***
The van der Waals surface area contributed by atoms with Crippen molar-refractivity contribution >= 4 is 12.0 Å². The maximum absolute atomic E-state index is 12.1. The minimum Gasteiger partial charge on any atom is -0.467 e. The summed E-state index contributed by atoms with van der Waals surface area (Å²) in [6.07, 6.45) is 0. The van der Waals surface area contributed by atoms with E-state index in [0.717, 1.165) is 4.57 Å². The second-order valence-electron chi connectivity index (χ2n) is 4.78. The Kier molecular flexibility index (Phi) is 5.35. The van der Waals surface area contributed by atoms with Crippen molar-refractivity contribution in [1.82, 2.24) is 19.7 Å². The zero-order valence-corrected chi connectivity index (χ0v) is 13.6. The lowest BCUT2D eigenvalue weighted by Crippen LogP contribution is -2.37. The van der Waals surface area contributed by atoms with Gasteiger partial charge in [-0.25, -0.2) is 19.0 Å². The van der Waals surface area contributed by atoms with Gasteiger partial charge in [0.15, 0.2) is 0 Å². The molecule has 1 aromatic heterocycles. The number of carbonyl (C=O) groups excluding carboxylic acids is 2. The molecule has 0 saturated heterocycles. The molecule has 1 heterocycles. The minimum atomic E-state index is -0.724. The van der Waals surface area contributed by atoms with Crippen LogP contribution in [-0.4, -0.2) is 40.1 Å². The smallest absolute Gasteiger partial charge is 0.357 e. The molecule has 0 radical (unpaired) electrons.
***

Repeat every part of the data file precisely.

The van der Waals surface area contributed by atoms with Crippen molar-refractivity contribution >= 4 is 12.0 Å². The maximum absolute atomic E-state index is 12.1. The minimum Gasteiger partial charge on any atom is -0.467 e. The summed E-state index contributed by atoms with van der Waals surface area (Å²) in [6.07, 6.45) is 0. The van der Waals surface area contributed by atoms with E-state index in [0.717, 1.165) is 4.57 Å². The second-order valence-electron chi connectivity index (χ2n) is 4.78. The Kier molecular flexibility index (Phi) is 5.35. The van der Waals surface area contributed by atoms with Crippen molar-refractivity contribution in [1.82, 2.24) is 19.7 Å². The zero-order valence-corrected chi connectivity index (χ0v) is 13.6. The lowest BCUT2D eigenvalue weighted by Crippen LogP contribution is -2.37. The van der Waals surface area contributed by atoms with Gasteiger partial charge in [-0.25, -0.2) is 19.0 Å². The van der Waals surface area contributed by atoms with Gasteiger partial charge in [0.15, 0.2) is 0 Å². The molecule has 1 aromatic heterocycles. The number of carbonyl (C=O) groups excluding carboxylic acids is 2. The molecule has 0 saturated heterocycles. The molecule has 1 heterocycles. The minimum atomic E-state index is -0.724. The van der Waals surface area contributed by atoms with Crippen LogP contribution in [-0.4, -0.2) is 40.1 Å². The smallest absolute Gasteiger partial charge is 0.357 e. The molecule has 0 radical (unpaired) electrons.